Monday, November 9, 2015

MMGM: settings that are like characters

Two books this time that have a little more in common than my last pair: My Life in Dioramas is realistic, Wish Girl is sort of magic realism, but both have settings that are so vivid and so important in their impact on the characters that they are like characters themselves. (Also, they're both nominated for Cybils. I'm trying to make my way through the lists!)

Wish Girl is about a boy who is bullied so badly his family has to move, and who meets a girl dying of cancer. Yet it's not at all bleak, depressing, or even very sad. Peter's humorously fatalistic narration helps:
I got tired of my family saying, "What's wrong with Peter?"
There was a lot wrong with me. But at the moment the most serious thing was the rattlesnake on my feet.
Peter runs away from home and discovers a beautiful, wild, magical valley, a place that only reveals its secrets to someone who knows how to be quiet. I loved the descriptions of this valley, and the way magic and art in the valley are synonymous. I enjoyed how the valley's magic accepts Peter and Annie (and rejects the loud, violent, mean neighbor boys).

I did find those boys—and every other character besides Peter and Annie, actually—to be rather stereotyped, cardboard characters. And I thought the ending was too pat and easy, especially considering the themes of choice and acceptance I thought she was developing.

But that valley! I never thought of Texas as a beautiful place, but apparently I was wrong.

My Life in Dioramas is as quirky as it sounds. It's a quietly funny book about a family that has to leave their beloved house because they can't afford it anymore, and the lengths daughter Kate goes to try to prevent their house from selling. 

I enjoyed Kate's relationships with her best friends Stella and Naveen and the subtle changes in those relationships as they approach adolescence. I thought the family dynamics were well done; Kate's parents are fully developed characters who have their own reactions to selling the house.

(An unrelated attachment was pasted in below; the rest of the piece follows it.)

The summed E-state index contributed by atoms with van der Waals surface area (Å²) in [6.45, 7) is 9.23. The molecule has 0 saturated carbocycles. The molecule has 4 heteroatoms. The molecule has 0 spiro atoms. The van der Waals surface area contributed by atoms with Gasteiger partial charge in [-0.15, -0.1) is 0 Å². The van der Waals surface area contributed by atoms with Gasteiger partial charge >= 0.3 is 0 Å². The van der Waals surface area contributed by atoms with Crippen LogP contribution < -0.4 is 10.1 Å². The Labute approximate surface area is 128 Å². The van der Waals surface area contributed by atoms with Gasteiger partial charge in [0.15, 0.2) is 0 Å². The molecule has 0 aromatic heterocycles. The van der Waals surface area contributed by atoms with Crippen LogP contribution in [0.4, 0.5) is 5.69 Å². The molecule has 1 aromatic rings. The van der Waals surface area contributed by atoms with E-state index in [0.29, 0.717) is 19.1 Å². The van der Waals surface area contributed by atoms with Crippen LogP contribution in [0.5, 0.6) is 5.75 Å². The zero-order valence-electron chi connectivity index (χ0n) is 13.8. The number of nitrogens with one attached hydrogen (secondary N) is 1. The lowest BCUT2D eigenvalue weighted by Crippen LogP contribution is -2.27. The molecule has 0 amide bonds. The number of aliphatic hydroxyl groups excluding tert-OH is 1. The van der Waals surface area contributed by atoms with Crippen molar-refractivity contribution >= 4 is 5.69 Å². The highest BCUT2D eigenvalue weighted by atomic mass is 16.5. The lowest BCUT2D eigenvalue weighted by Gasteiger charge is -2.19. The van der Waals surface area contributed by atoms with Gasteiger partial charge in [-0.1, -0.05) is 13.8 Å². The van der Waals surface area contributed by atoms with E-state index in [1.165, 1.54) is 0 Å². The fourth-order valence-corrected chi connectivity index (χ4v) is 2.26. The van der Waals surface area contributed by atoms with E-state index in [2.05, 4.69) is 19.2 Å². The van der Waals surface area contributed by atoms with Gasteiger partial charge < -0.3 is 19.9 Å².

The house itself was wonderful: one of those old houses that gets added on to through the years so it has strange corners and odd rooms and little quirks, set out in the country so there's an old barn and a creek and lots of room for special places. The dioramas in the title are Kate's way of processing her grief and coming to terms with change: she makes dioramas of each room of the house that encapsulate her favourite memories. I loved how the dioramas became metaphors that worked in different layers, both for the reader and for Kate. 

Letting go of something you love is part of growing up, and Kate's journey is sweet, funny and satisfying. (Though I was disappointed the stinkbugs never played a major role in the plot!)


  1. I thoroughly enjoyed MY LIFE IN DIORAMAS. It should hit home for a lot of kids who face moving. The other title, WISH GIRL, is new to me but I might give it a try just to see Texas in a different light. Great reviews!

  2. I really like the aspect of having to be quiet to have those secrets revealed in WISH GIRL. Not sure what it was about just reading that, but it really touched me.

    1. Yeah, as an introvert, I particularly liked that element!

  3. Good for you, for working your way through the Cybils list. There are some fantastic books on that list. I've heard of My Life in Dioramas but not Wish Girl. I really want to read My Life in Dioramas. Thanks for both reviews!

  4. You have quite a lot of work to do in your judging task. Amazing. I really want read My Life in Dioramas and hope to get to it soon. I think I will take a pass on Wish Girl though. Thanks for the post.